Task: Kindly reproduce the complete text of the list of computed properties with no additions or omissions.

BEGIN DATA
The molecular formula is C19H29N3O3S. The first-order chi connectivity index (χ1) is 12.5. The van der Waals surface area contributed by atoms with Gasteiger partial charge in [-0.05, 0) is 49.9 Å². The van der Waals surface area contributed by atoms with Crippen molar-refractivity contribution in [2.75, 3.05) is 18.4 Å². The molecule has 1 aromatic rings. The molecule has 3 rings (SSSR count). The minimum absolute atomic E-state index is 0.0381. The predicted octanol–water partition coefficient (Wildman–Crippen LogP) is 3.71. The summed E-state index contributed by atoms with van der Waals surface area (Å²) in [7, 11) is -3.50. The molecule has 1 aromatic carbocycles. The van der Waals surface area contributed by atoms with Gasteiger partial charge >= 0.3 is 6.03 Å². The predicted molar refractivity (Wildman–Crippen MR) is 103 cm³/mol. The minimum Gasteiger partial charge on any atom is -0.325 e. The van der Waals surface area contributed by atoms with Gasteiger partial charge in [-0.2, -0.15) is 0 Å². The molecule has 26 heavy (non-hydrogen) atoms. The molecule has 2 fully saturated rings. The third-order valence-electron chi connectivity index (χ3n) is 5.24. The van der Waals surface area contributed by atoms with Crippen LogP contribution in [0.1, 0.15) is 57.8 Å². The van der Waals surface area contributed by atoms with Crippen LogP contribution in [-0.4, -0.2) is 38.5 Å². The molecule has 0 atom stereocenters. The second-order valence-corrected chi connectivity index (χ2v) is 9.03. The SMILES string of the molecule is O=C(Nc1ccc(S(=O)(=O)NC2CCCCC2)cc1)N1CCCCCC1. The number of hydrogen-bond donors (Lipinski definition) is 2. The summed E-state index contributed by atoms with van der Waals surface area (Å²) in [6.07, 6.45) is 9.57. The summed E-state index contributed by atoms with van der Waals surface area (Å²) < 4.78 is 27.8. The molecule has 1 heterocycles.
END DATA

The molecular formula is C19H29N3O3S. The first-order chi connectivity index (χ1) is 12.5. The van der Waals surface area contributed by atoms with Gasteiger partial charge in [-0.05, 0) is 49.9 Å². The van der Waals surface area contributed by atoms with Crippen molar-refractivity contribution in [2.75, 3.05) is 18.4 Å². The molecule has 1 aromatic rings. The molecule has 3 rings (SSSR count). The minimum absolute atomic E-state index is 0.0381. The predicted octanol–water partition coefficient (Wildman–Crippen LogP) is 3.71. The summed E-state index contributed by atoms with van der Waals surface area (Å²) in [7, 11) is -3.50. The molecule has 1 aromatic carbocycles. The van der Waals surface area contributed by atoms with Gasteiger partial charge >= 0.3 is 6.03 Å². The predicted molar refractivity (Wildman–Crippen MR) is 103 cm³/mol. The minimum Gasteiger partial charge on any atom is -0.325 e. The van der Waals surface area contributed by atoms with Gasteiger partial charge in [-0.2, -0.15) is 0 Å². The molecule has 26 heavy (non-hydrogen) atoms. The molecule has 2 fully saturated rings. The third-order valence-electron chi connectivity index (χ3n) is 5.24. The van der Waals surface area contributed by atoms with Crippen LogP contribution in [0.1, 0.15) is 57.8 Å². The van der Waals surface area contributed by atoms with Crippen LogP contribution in [-0.4, -0.2) is 38.5 Å². The molecule has 0 atom stereocenters. The second-order valence-corrected chi connectivity index (χ2v) is 9.03. The SMILES string of the molecule is O=C(Nc1ccc(S(=O)(=O)NC2CCCCC2)cc1)N1CCCCCC1. The number of hydrogen-bond donors (Lipinski definition) is 2. The summed E-state index contributed by atoms with van der Waals surface area (Å²) in [6.07, 6.45) is 9.57. The summed E-state index contributed by atoms with van der Waals surface area (Å²) < 4.78 is 27.8. The molecule has 1 heterocycles.